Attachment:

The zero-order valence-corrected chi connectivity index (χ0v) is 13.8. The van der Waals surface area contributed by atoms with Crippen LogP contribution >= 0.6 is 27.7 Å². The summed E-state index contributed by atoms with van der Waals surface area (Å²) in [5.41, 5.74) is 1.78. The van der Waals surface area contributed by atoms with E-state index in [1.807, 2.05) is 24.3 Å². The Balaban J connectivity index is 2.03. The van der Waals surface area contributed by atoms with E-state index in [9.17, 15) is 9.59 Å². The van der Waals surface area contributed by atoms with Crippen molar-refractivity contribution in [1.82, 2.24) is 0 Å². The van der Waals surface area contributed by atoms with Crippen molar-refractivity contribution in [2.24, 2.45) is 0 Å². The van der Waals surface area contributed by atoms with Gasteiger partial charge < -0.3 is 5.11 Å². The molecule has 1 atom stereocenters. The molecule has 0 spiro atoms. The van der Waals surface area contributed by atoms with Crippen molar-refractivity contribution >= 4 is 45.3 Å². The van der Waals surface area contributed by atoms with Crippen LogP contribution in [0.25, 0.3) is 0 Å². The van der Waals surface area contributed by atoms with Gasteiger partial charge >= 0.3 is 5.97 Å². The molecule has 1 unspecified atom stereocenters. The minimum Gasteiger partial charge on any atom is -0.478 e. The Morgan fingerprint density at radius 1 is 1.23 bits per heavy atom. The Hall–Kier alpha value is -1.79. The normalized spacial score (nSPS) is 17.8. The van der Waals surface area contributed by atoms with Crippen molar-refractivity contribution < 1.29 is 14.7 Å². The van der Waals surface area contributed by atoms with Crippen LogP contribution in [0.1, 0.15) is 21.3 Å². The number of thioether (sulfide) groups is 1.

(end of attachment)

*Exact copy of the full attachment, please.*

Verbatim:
The zero-order valence-corrected chi connectivity index (χ0v) is 13.8. The van der Waals surface area contributed by atoms with Crippen LogP contribution >= 0.6 is 27.7 Å². The summed E-state index contributed by atoms with van der Waals surface area (Å²) in [5.41, 5.74) is 1.78. The van der Waals surface area contributed by atoms with E-state index in [1.807, 2.05) is 24.3 Å². The Balaban J connectivity index is 2.03. The van der Waals surface area contributed by atoms with E-state index in [9.17, 15) is 9.59 Å². The van der Waals surface area contributed by atoms with Crippen molar-refractivity contribution in [1.82, 2.24) is 0 Å². The van der Waals surface area contributed by atoms with Crippen molar-refractivity contribution in [2.24, 2.45) is 0 Å². The van der Waals surface area contributed by atoms with Gasteiger partial charge < -0.3 is 5.11 Å². The molecule has 1 atom stereocenters. The molecule has 0 spiro atoms. The van der Waals surface area contributed by atoms with Crippen molar-refractivity contribution >= 4 is 45.3 Å². The van der Waals surface area contributed by atoms with Crippen LogP contribution in [0.25, 0.3) is 0 Å². The van der Waals surface area contributed by atoms with Gasteiger partial charge >= 0.3 is 5.97 Å². The molecule has 1 unspecified atom stereocenters. The minimum Gasteiger partial charge on any atom is -0.478 e. The Morgan fingerprint density at radius 1 is 1.23 bits per heavy atom. The Hall–Kier alpha value is -1.79. The normalized spacial score (nSPS) is 17.8. The van der Waals surface area contributed by atoms with Crippen molar-refractivity contribution < 1.29 is 14.7 Å². The van der Waals surface area contributed by atoms with Crippen LogP contribution in [0.1, 0.15) is 21.3 Å². The number of thioether (sulfide) groups is 1.